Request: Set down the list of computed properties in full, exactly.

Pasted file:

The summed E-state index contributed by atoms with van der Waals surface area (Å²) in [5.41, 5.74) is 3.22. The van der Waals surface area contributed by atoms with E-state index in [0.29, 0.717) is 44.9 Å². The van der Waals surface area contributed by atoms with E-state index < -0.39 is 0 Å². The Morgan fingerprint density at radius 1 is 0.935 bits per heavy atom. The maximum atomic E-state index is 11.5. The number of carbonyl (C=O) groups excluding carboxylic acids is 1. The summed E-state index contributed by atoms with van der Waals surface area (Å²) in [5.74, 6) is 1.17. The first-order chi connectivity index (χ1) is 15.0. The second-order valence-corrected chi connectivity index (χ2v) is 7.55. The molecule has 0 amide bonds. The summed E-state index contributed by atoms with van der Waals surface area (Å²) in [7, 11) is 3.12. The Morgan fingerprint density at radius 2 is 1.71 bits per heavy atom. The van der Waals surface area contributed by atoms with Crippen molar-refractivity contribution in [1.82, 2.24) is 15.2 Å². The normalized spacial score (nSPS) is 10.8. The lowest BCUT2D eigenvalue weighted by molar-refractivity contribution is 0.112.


The summed E-state index contributed by atoms with van der Waals surface area (Å²) in [5.41, 5.74) is 3.22. The van der Waals surface area contributed by atoms with E-state index in [0.29, 0.717) is 44.9 Å². The van der Waals surface area contributed by atoms with E-state index < -0.39 is 0 Å². The Morgan fingerprint density at radius 1 is 0.935 bits per heavy atom. The maximum atomic E-state index is 11.5. The number of carbonyl (C=O) groups excluding carboxylic acids is 1. The summed E-state index contributed by atoms with van der Waals surface area (Å²) in [5.74, 6) is 1.17. The first-order chi connectivity index (χ1) is 15.0. The second-order valence-corrected chi connectivity index (χ2v) is 7.55. The molecule has 0 amide bonds. The summed E-state index contributed by atoms with van der Waals surface area (Å²) in [7, 11) is 3.12. The Morgan fingerprint density at radius 2 is 1.71 bits per heavy atom. The van der Waals surface area contributed by atoms with Crippen molar-refractivity contribution in [1.82, 2.24) is 15.2 Å². The normalized spacial score (nSPS) is 10.8. The lowest BCUT2D eigenvalue weighted by molar-refractivity contribution is 0.112.